What is change blindness?

Ed Park, MD dr ed park, movies, philosophy, slice of life 3 Comments

Today, I feel we should discuss a critically important topic: change blindness.

In order to function, we have to maintain a simulation of reality and when we are distracted, emotionally perturbed, or lazy, we do not perceive change.

My book, The Telomere Miracle, will be published January 23, 2018 is available for pre-order. In it, I had fun creating epigraphs for each chapter and the one for chapter 4 (Your mind) reads, “Seeing isn’t believing. It works the other way around

I frequently get calls and emails from clients, some of whom are in their 70s and 80s, who don’t feel any different. In a way, they might be a little blinded by LACK of change; instead of considering that “normal” should feel like deterioration at age 82, they start to believe that a lack of perceived change might signify lack of efficacy. This is a typical email exchange:


Patient: “So I have been taking Recharge for 6 months now. I am not sure I am feeling any different.”

My response: “One possibility is to stop and see how you feel.”


Patient (one week later): “I totally stopped and after 3 days missed the Recharge very much. I started taking it again – this time 2 capsules per day. That feels adequate.”

Last weekend, I experienced something that was a very different type of show. I had the experience of deja vu because I was seeing a movie that I had previously watched, Beauty and the Beast (by Jean Cocteau, 1946). But I had the experience of jamais vu (unfamiliarity) which was  more accurate. The viewing of a movie, scored by Philip Glass and performed live, with the dialogue sung by opera singers, is something that I have never and will likely never see again. Although my mind recognized singing in French, music in a familiar style, and a black and white film, this unfamiliar yet familiar experience was really quite unique.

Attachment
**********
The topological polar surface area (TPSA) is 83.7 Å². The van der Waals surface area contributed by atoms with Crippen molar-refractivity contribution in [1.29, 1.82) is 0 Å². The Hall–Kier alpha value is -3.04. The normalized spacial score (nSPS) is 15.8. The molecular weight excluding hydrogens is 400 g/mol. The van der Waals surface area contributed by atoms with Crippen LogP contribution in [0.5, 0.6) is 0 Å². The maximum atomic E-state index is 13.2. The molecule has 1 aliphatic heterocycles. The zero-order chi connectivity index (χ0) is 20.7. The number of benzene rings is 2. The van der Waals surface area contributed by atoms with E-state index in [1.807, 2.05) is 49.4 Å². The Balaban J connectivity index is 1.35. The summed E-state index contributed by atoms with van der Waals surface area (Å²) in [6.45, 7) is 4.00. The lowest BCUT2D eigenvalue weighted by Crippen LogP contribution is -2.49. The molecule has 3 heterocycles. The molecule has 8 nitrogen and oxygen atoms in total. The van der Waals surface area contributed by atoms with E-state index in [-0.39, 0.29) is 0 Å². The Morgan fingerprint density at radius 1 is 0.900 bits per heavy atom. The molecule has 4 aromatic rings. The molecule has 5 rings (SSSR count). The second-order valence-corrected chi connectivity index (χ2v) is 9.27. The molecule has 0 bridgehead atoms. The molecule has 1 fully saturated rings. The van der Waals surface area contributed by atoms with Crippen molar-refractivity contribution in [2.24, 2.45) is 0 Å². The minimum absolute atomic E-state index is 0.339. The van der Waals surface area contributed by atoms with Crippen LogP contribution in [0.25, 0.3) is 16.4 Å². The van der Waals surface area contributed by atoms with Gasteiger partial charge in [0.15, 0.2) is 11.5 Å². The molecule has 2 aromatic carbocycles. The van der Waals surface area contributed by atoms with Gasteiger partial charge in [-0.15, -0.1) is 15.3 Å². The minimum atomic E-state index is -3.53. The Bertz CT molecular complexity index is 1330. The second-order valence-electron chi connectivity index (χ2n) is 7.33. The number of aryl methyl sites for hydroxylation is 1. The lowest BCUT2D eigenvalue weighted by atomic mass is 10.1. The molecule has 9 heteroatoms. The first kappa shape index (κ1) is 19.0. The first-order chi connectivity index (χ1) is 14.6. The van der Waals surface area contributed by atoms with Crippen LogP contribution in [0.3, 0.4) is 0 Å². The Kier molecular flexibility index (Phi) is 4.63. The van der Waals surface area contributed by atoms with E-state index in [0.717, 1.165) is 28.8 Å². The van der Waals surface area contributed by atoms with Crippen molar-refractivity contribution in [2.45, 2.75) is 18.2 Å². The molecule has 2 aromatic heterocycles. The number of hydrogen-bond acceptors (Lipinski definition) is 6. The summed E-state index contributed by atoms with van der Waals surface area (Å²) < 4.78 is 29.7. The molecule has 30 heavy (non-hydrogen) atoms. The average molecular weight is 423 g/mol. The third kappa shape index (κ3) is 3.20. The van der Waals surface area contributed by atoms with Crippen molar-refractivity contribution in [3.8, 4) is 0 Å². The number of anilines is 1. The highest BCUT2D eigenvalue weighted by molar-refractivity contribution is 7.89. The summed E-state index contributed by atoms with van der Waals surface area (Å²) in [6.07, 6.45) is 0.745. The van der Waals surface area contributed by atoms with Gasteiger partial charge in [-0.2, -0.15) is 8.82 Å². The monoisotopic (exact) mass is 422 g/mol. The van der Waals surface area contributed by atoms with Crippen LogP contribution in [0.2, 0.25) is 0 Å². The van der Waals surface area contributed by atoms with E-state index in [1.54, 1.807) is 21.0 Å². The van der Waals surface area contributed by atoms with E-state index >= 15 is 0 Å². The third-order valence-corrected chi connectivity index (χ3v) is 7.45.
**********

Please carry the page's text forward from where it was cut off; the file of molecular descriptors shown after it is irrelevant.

To more deeply understand the hallucinations of consciousness and change blindness, I recommend watching the lecture by Donald Hoffman below in which he explains how our perceptions are never literally true. He argues that our brains are shrinking.  Given the access to Google as knowledge and this image of books that were once prized heirlooms in Danish homes being used as decor, who can argue that the acquisition of knowledge is not being devolved out of us in terms of our fitness?

This is a very interesting video and is filled with fascinating examples of change blindness and how artificial our consciousness really is.

Here are some fun quotes:

“Physical objects are not fundamental. there is no such thing as space-time fundamentally in the actually underlying description of the laws of physics.”

“The whole point of space and time and physical objects is not to show you the truth, it is to hide the truth so that you don’t have to deal with all the complexity.”

“Inter-subjective agreement does not mean objective reality.”

So I ask you: what are the ways in which you are ignoring change and how can you be more aware of it?


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